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Euteleost fish genomes are characterized by expansion of gene families.
The presence of additional hox clusters in the zebrafish has led to the hypothesis that there was a whole genome duplication at the origin of modern fish. To investigate the generality of this assumption, we analyzed all available actinopterygian fish gene families, and sequenced nuclear receptors from diverse teleost fish. The origin and timing of duplications was systematically determined by phylogenetic analysis. More genes are indeed found in zebrafish than in mouse. This abundance is shared by all major groups of euteleost fish, but not by eels. Phylogenetic analysis shows that it may result from frequent independent duplications, rather than from an ancestral genome duplication. We predict two zebrafish paralogs for most mouse or human genes, thus expressing a note of caution in functional comparison of fish and mammalian genomes. Redundancy appears to be the rule in fish developmental genetics. Finally, our results imply that the outcome of genome projects cannot be extrapolated easily between fish species.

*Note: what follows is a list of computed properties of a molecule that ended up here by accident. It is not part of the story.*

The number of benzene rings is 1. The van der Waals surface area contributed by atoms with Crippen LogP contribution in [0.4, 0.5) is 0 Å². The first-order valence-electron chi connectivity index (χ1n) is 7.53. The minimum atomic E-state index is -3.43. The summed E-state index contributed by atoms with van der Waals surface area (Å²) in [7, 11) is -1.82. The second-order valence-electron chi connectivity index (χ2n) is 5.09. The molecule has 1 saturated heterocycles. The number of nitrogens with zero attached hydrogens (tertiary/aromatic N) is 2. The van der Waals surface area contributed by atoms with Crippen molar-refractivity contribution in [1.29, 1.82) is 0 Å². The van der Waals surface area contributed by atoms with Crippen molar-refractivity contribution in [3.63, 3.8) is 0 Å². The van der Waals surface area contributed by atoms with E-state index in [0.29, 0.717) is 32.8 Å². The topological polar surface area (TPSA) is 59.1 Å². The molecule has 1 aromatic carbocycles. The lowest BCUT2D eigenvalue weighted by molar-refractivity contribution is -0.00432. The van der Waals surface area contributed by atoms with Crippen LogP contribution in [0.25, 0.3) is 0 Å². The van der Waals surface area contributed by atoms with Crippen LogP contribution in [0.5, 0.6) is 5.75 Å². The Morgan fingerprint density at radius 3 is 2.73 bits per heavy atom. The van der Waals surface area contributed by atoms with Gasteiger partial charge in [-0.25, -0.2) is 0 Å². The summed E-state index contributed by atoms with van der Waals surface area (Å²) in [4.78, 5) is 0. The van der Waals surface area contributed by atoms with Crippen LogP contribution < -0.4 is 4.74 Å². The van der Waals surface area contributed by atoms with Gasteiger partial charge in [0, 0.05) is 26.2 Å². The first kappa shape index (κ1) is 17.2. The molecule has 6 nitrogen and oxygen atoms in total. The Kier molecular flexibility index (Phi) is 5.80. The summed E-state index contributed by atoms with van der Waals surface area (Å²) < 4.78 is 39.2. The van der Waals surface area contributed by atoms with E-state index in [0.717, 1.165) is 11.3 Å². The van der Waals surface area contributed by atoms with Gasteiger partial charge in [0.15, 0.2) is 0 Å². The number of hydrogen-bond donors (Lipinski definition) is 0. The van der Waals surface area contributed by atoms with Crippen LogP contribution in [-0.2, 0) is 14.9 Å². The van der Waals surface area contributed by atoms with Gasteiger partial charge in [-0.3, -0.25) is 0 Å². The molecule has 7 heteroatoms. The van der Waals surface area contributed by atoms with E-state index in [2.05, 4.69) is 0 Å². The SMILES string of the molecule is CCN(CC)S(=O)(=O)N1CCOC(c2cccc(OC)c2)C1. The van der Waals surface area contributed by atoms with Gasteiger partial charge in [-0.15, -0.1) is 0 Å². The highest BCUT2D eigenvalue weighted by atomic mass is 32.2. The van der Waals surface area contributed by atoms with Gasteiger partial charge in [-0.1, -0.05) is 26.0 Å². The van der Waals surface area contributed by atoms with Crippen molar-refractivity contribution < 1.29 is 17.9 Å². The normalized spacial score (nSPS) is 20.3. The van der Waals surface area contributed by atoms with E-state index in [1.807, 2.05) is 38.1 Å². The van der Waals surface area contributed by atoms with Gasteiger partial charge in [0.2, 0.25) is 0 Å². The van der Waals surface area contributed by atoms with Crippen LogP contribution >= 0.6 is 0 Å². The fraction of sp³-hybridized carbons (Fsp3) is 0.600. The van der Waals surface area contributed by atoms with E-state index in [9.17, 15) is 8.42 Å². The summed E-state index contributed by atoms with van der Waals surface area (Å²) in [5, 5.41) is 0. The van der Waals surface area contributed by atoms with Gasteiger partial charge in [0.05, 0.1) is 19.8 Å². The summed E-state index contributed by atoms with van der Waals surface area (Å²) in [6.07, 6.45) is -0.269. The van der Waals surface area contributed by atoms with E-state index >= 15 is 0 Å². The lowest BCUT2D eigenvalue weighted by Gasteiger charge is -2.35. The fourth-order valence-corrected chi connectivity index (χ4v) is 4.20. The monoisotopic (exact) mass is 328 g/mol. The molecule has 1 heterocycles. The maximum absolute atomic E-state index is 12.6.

Animals, Eels/genetics, Fishes/genetics, Flatfishes/genetics, Gene Duplication, Genes, Duplicate/genetics, Genome, Humans, Mice, Molecular Sequence Data, Multigene Family/genetics, Perciformes/genetics, Phylogeny, Receptors, Cytoplasmic and Nuclear/genetics, Salmoniformes/genetics, Species Specificity, Zebrafish/genetics
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